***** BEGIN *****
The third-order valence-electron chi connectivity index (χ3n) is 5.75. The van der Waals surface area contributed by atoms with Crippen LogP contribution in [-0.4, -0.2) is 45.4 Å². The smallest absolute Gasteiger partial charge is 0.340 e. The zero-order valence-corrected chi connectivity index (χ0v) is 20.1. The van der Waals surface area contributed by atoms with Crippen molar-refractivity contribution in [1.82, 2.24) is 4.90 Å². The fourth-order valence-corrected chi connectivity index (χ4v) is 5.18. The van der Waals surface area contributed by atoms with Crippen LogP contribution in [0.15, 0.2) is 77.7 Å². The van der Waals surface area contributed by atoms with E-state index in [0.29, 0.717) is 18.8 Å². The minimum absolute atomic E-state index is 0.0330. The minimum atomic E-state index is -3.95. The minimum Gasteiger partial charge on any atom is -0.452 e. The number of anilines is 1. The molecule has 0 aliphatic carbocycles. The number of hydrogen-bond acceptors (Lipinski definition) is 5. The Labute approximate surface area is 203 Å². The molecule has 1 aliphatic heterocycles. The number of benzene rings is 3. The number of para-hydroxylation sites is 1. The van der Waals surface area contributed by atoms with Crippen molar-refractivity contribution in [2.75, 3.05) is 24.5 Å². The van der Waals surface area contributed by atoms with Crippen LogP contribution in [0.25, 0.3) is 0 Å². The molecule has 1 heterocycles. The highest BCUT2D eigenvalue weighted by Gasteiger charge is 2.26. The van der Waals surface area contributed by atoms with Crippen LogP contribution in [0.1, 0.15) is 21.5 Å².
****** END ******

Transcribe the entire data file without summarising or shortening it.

The third-order valence-electron chi connectivity index (χ3n) is 5.75. The van der Waals surface area contributed by atoms with Crippen LogP contribution in [-0.4, -0.2) is 45.4 Å². The smallest absolute Gasteiger partial charge is 0.340 e. The zero-order valence-corrected chi connectivity index (χ0v) is 20.1. The van der Waals surface area contributed by atoms with Crippen molar-refractivity contribution in [1.82, 2.24) is 4.90 Å². The fourth-order valence-corrected chi connectivity index (χ4v) is 5.18. The van der Waals surface area contributed by atoms with Crippen LogP contribution in [0.15, 0.2) is 77.7 Å². The van der Waals surface area contributed by atoms with E-state index in [0.29, 0.717) is 18.8 Å². The minimum absolute atomic E-state index is 0.0330. The minimum atomic E-state index is -3.95. The minimum Gasteiger partial charge on any atom is -0.452 e. The number of anilines is 1. The molecule has 0 aliphatic carbocycles. The number of hydrogen-bond acceptors (Lipinski definition) is 5. The Labute approximate surface area is 203 Å². The molecule has 1 aliphatic heterocycles. The number of benzene rings is 3. The number of para-hydroxylation sites is 1. The van der Waals surface area contributed by atoms with Crippen molar-refractivity contribution in [2.75, 3.05) is 24.5 Å². The van der Waals surface area contributed by atoms with Crippen LogP contribution in [0.25, 0.3) is 0 Å². The molecule has 1 heterocycles. The highest BCUT2D eigenvalue weighted by Gasteiger charge is 2.26. The van der Waals surface area contributed by atoms with Crippen LogP contribution in [0.1, 0.15) is 21.5 Å².